No one asked the chocolate chickens if they were alright with a non-egg laying mammal being given the delivery job but, in general, chocolate chickens don’t have many opinions and don’t talk very much anyway.

The festival of Easter now occupies a large section of the calendar every year – there are things that officially happen ‘before Easter’ and ‘after Easter’ – so is commonly used as a waymarker in the year to conveniently place things like the start and finish of school terms, the traditional starting of tourist seasons and the beginning point of popular tabloid newspapers announcing that this summer is likely to be a scorcher.

It also remains very popular with peasants for exactly the same reasons as before – basically, eating chocolate eggs for reasons you can’t remember and officially having a few days off work all in a row.

Advertisements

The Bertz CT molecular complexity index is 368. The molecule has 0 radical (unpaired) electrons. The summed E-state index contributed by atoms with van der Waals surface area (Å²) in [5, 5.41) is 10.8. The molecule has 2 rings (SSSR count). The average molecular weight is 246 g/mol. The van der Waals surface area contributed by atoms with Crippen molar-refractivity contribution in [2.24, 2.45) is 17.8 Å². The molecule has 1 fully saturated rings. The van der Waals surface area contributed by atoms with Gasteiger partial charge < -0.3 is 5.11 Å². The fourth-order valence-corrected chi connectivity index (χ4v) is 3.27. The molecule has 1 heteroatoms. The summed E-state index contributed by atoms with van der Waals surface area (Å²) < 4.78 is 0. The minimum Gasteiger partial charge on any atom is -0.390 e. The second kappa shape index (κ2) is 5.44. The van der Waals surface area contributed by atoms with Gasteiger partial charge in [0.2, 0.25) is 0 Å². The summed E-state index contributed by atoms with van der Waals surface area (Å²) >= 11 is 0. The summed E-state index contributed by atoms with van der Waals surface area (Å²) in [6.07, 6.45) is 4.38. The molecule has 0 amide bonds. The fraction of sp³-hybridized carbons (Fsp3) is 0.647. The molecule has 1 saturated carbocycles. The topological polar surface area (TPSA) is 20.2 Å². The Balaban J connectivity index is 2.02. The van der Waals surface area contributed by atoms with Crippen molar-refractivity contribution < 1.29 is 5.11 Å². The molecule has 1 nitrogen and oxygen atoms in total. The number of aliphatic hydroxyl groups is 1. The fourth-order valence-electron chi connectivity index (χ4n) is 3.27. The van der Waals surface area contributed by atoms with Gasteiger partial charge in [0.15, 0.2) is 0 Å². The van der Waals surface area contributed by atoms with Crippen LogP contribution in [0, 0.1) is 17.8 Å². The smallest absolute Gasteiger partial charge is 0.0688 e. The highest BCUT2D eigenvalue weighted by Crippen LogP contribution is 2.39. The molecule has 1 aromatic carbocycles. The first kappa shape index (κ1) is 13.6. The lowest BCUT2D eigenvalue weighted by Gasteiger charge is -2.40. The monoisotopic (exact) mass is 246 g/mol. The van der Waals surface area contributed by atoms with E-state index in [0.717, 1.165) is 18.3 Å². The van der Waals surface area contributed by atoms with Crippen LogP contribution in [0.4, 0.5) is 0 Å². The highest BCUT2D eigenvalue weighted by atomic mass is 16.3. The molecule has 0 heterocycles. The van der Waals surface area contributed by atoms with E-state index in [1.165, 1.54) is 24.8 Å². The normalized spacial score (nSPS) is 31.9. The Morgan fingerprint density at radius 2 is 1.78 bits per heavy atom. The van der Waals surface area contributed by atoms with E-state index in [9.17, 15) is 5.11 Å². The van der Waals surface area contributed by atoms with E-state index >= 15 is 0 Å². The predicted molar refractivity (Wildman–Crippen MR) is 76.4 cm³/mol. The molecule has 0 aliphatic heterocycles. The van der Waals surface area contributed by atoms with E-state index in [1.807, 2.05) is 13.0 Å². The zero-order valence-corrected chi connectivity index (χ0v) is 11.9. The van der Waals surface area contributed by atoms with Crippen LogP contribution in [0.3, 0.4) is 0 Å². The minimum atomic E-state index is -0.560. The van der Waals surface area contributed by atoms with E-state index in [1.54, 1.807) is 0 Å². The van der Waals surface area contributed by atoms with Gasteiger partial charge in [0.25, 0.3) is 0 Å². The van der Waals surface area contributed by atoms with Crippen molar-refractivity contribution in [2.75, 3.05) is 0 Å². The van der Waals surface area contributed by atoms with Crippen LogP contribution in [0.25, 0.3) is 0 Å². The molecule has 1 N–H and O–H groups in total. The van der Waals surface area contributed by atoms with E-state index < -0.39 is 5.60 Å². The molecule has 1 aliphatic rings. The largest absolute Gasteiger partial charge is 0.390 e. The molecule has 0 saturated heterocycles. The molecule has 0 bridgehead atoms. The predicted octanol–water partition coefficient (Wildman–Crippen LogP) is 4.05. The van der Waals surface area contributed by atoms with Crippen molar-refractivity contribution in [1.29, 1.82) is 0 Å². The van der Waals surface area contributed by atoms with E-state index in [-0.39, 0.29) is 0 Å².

2 thoughts on “The Study: Easter”

  1. Do you suppose the fellow who rose was really just a bunny in disguise and had the ability to jump higher than the average cottontail?
    As to the elusive chocolate chicken, I shall begin searching. It wouldn’t hurt to have a few of those around the house..

    Liked by 1 person

    1. Sounds plausible until you realise the definition of jumping is to go up and come back down again. This is a part of the ascending that’s missing, no descending see? Well, not yet anyway.
      Perhaps there’ll be a descending one day and we can all say in wonderment ‘Blimey, 2,000 years, that was indeed a big jump. By the way, how did you do it?’

      Liked by 1 person

Leave a Reply

Fill in your details below or click an icon to log in:

WordPress.com Logo

You are commenting using your WordPress.com account. Log Out /  Change )

Google photo

You are commenting using your Google account. Log Out /  Change )

Twitter picture

You are commenting using your Twitter account. Log Out /  Change )

Facebook photo

You are commenting using your Facebook account. Log Out /  Change )

Connecting to %s

This site uses Akismet to reduce spam. Learn how your comment data is processed.